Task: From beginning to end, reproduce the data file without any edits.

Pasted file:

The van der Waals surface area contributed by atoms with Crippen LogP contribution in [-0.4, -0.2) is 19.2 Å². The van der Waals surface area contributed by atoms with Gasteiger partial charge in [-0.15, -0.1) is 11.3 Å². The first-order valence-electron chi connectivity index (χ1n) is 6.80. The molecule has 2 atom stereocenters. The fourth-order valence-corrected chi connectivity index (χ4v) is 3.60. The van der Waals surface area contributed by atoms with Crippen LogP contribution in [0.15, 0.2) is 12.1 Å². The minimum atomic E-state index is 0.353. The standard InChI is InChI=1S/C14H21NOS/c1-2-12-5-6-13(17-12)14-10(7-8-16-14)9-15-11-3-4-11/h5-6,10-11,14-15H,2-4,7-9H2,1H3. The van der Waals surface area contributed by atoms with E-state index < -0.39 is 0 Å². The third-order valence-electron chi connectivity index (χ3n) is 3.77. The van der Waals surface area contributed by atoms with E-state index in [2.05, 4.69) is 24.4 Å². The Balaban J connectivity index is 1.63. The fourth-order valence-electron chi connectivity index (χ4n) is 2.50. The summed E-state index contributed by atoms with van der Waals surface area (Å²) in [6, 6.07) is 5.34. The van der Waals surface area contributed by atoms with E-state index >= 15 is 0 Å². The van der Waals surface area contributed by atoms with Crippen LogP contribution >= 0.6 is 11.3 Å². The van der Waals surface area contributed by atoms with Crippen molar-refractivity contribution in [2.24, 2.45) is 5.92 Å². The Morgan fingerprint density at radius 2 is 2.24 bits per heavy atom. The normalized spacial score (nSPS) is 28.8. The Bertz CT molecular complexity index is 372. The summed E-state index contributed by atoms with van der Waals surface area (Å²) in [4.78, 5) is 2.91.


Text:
The van der Waals surface area contributed by atoms with Crippen LogP contribution in [-0.4, -0.2) is 19.2 Å². The van der Waals surface area contributed by atoms with Gasteiger partial charge in [-0.15, -0.1) is 11.3 Å². The first-order valence-electron chi connectivity index (χ1n) is 6.80. The molecule has 2 atom stereocenters. The fourth-order valence-corrected chi connectivity index (χ4v) is 3.60. The van der Waals surface area contributed by atoms with Crippen LogP contribution in [0.15, 0.2) is 12.1 Å². The minimum atomic E-state index is 0.353. The standard InChI is InChI=1S/C14H21NOS/c1-2-12-5-6-13(17-12)14-10(7-8-16-14)9-15-11-3-4-11/h5-6,10-11,14-15H,2-4,7-9H2,1H3. The van der Waals surface area contributed by atoms with E-state index < -0.39 is 0 Å². The third-order valence-electron chi connectivity index (χ3n) is 3.77. The van der Waals surface area contributed by atoms with E-state index in [2.05, 4.69) is 24.4 Å². The Balaban J connectivity index is 1.63. The fourth-order valence-electron chi connectivity index (χ4n) is 2.50. The summed E-state index contributed by atoms with van der Waals surface area (Å²) in [6, 6.07) is 5.34. The van der Waals surface area contributed by atoms with E-state index >= 15 is 0 Å². The van der Waals surface area contributed by atoms with Crippen LogP contribution >= 0.6 is 11.3 Å². The van der Waals surface area contributed by atoms with Crippen molar-refractivity contribution in [2.24, 2.45) is 5.92 Å². The Morgan fingerprint density at radius 2 is 2.24 bits per heavy atom. The normalized spacial score (nSPS) is 28.8. The Bertz CT molecular complexity index is 372. The summed E-state index contributed by atoms with van der Waals surface area (Å²) in [4.78, 5) is 2.91.